2015 GSA Annual Meeting in Baltimore, Maryland, USA (1-4 November 2015)

Paper No. 291-15
Presentation Time: 9:00 AM-6:30 PM


HOUGH, Micha J., Geology, Mercyhurst University, Erie, PA 16546, LANG, N.P., Department of Geology, Mercyhurst University, Erie, PA 16546 and PERSICO, Lyman P., Department of Geology, Whitman College, 345 Boyer Avenue, Walla Walla, WA 99362, mhough71@lakers.mercyhurst.edu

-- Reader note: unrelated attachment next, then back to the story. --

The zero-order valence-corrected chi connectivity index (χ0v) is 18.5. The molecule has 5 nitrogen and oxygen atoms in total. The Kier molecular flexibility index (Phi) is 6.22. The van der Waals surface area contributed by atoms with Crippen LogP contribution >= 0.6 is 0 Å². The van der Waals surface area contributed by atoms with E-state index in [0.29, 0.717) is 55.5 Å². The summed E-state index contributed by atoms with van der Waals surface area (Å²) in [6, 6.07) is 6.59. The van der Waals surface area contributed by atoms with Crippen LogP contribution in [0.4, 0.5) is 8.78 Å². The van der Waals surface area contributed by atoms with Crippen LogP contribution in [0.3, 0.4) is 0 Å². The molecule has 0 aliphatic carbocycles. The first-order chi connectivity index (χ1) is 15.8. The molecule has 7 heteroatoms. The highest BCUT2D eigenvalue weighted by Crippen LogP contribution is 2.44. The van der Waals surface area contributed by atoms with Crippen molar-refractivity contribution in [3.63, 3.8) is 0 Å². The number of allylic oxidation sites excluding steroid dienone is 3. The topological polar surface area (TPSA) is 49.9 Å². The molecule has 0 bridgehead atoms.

Erosion threatens bluff stability along the Lake Erie shoreline and poses a lingering threat to neighboring communities and recourses. Consequently, accurate constraints on erosion rates is critical for shoreline conservation. A section of coastline of particular interest is at Erie Bluffs State Park (EBSP) near Girard Township, PA. The bluffs at EBSP are ~20m tall and are composed of fine glacial sands that reside on laminated glacial clays (Babcock et al., 1998). EBSP bluff faces are characterized by steep-sloped, scalloped edges that transition downslope into convex surfaces suggesting the dominant erosion process near the top of the section is slumping. In an attempt to help constrain erosion rates along EBSP, we report here on our attempts to use tree rings to date the timing of two slump events (two slump blocks - ~42.01°N 80.37°W and ~42.02° N, 80.38° W) at EBSP. To date these events, we collected 8 cores from 8 trees across the 2 sites (4 cores per site); cores were collected from vertical trees (i.e., trees that clearly post-dated slumping) along the head scarp as well as the top of each block. Cored trees included beech, red maple and birch. The oldest trees were in the head scarp and had an average age of ~45 years (max tree age is 49 years and the youngest is ~ 40 years; pith was not reached) suggesting the slump events occurred prior to the mid to early 1970's. Trees exhibit a gradual age decrease (as determined from cores and as derived from circumference measurements) downslope suggesting the downslope surfaces are re-worked more frequently than the upper slopes. This is consistent with the youngest trees occurring in clay materials exhibiting evidence of multiple periods of Earth flow. Triggers for Earth flow likely include ground saturation and undercutting of the bluff face by wave action (e.g., Cross et al., 2007); there is a notable absence of mass wasted bluff deposits immediately along the lake shore suggesting lake activity may also remove the deposits after failure. In such a scenario, it seems likely that further undercutting may trigger additional Earth flow. Given the younger tree ages at the bluff base, perhaps the Earth flow deposits serve to temporarily ‘armor’ the bluffs from additional slumping events. Future work will incorporate historical imagery, ArcGIS, and field data to help further constrain erosion here.